Earning a total of $103.3 million on its opening weekend, the film recorded a number of records: the biggest domestic opening of all time for a female director (surpassing previous record holder Fifty Shades of Grey), the biggest DC Comics release without Batman or Superman (ahead of Constantine), the sixth-biggest non-sequel comic book superhero debut ever, as well as the sixth-biggest June debut weekend.[186] Its three-day opening alone made it the highest-grossing woman-led comic book superhero film ever (surpassing Ghost in the Shell).[187] It was also the 16th superhero film to cross $100 million in its domestic box office launch.[188] About 9% ($9 million) of the opening weekend came from IMAX screenings from 343 theaters.[189] In its second week the film grossed $58.5 million, again topping the box office. It marked a 43.3% drop for its second weekend at the box office, better than the average 50–60% decline superhero films tend to see, and was a better second weekend than Batman v Superman: Dawn of Justice ($51.3 million) and Suicide Squad ($43.5 million).[190] In its third weekend it grossed $40.8 million, finishing second behind newcomer Cars 3 ($53.5 million). It was the second-best third weekend ever for Warner Bros. and was nearly double what Batman v Superman ($23.3 million), Suicide Squad ($20.9 million) and Man of Steel ($20.7 million) made in their third weekends. It earned $24.9 million and $15.7 million in its fourth and fifth weekends, respectively, dropping just 39% and 36% despite facing rough competition from opening films Transformers: The Last Knight and Despicable Me 3.[191] It eventually became the highest-grossing film directed by a woman, surpassing the previous records of Jennifer Yuh Nelson's Kung Fu Panda 2 and Phyllida Lloyd's Mamma Mia!.[9] By August 8, the film had garnered $400 million in ticket sales, becoming the second female-fueled film (after Disney's Beauty and the Beast), Warner Bros.' third-biggest movie (after Christopher Nolan's The Dark Knight and The Dark Knight Rises), holding the record of the highest-earning superhero origin film, replacing the previous record held by Spider-Man (2002). It also becoming the highest-earning film with a female director in terms of domestic earnings—surpassing Frozen (2013).[192][193][194]
Wonder Woman’s costume has come under heavy criticism throughout the years. Many find that as an example of a character that is supposed to represent female empowerment that by wearing a costume which reveals a gratuitous amount of skin that the character is being contradictory. Numerous attempts have been made to make her costume more realistic, however in terms of the character’s history there are few problems with it. Despite that it offers little protection, Wonder Woman does not require very much protection, either from harm or from the elements. The costume is also sometimes criticized for its symbolism closely related to American themes, that despite the fact that she is meant to be an emissary of peace to the whole planet, that her costume looks very American This is explained as one of the motivations for her role in Man’s World world. The costume is a breastplate inspired by the colors and symbols of a downed World War II airplane being flown by Steve Trevor’s mother . As an American pilot, it is therefore not surprising that stars (on the lower part of her breastplate) and stripes (one her boots) are evident parts of the design. In the summer of 2011 it was announced that DC Comics would reboot its entire lineup and create the new 52. Debate immediately surfaced as the head creative force behind the reboot (Jim Lee) decided that all female characters should be drawn with "pants" or full leg covering as part of their costume. This was in line with the redrawn Wonder Woman after issue #600 in volume 3. However, as the summer progressed images began to appear with Diana in a costume which appeared to be a synthesis of her traditional one and the reimagined one. With the actual reboot this is the costume that was decided on, essentially with the breastplate in the general shape of the traditional costume, and the theme being more in line with the redesign of the previous year. She additionally has added aspects of her uniform which didn't exist before such as a braided armband.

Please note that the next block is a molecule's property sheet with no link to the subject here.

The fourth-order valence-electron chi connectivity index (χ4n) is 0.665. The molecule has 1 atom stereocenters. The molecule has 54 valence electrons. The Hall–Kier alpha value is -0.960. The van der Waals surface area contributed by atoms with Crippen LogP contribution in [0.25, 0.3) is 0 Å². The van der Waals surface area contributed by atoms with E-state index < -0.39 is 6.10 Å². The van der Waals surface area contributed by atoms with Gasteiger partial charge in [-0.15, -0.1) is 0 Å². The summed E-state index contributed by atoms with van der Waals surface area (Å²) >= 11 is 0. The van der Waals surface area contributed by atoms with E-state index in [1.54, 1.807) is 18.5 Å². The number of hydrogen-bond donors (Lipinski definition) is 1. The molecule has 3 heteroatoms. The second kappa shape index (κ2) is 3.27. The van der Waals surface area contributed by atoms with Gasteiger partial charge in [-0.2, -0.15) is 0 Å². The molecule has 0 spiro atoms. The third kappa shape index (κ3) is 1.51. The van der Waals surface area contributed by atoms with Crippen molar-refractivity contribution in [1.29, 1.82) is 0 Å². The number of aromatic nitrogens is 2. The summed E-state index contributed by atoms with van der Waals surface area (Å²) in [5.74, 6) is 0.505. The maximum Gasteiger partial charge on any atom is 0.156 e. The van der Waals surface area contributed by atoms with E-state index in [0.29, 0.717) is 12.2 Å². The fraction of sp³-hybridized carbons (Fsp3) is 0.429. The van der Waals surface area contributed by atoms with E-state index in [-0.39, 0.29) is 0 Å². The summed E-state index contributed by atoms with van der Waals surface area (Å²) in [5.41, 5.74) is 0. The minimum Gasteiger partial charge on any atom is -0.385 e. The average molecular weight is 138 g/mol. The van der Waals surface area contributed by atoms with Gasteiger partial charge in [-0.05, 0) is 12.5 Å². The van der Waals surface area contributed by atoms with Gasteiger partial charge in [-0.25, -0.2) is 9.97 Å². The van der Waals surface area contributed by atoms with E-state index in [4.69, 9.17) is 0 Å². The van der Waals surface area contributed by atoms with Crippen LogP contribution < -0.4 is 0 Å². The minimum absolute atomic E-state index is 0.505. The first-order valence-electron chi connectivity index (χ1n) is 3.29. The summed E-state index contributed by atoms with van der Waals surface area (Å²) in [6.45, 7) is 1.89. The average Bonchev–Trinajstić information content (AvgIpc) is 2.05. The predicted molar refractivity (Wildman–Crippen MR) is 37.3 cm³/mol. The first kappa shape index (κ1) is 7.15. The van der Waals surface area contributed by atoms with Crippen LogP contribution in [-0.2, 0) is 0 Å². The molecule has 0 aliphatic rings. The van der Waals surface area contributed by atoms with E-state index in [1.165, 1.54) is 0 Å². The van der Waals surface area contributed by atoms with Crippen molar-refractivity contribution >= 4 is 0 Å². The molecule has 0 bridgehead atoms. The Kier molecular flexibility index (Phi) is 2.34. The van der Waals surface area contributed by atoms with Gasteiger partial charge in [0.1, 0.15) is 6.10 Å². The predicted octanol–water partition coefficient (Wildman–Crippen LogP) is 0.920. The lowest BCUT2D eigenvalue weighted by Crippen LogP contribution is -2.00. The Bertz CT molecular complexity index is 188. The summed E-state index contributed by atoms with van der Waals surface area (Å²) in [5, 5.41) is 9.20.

She has also become romantically involved with Superman, which has stirred some controversy in the fan community. One criticism is that her comic mythology is/will be supplanted by Superman's, and she will be relegated to the role of supporting character in his mythos. However, Wonder Woman's popularity and the sales of her solo book run contrary to this theory. Currently she is under the creative team of Meredith and David Finch. Their story arc has mainly focused on Diana's humanity and how she deals with multiple relationships and responsibilities. She is shown as a character with great hardships in juggling her many "hats" as queen of the Amazons, Justice League Member, and God of War. There has been some dissension on Paradise Island and there is a plan to over throw Diana as queen. Donna Troy has been introduced into the New 52 universe as a being made from Hippolyta's clay remains and from an unknown Amazon. She is magically made to be Diana's counter. In upcoming solicitations it is said Donna was specifically made to have her strengths be Diana's weaknesses, whatever that might mean is still unknown. Her relationship with Superman has been focused more on the Superman/Wonder Woman title and most recently it has shown the trust they have for one another and the compassion and leadership skills Diana wields. She is shown to pick saving helpless humans over helping Superman who is under a magic spell. It is later revealed however, that before she went to save the humans, she placed her lasso of truth on Superman, which broke the spell he was under.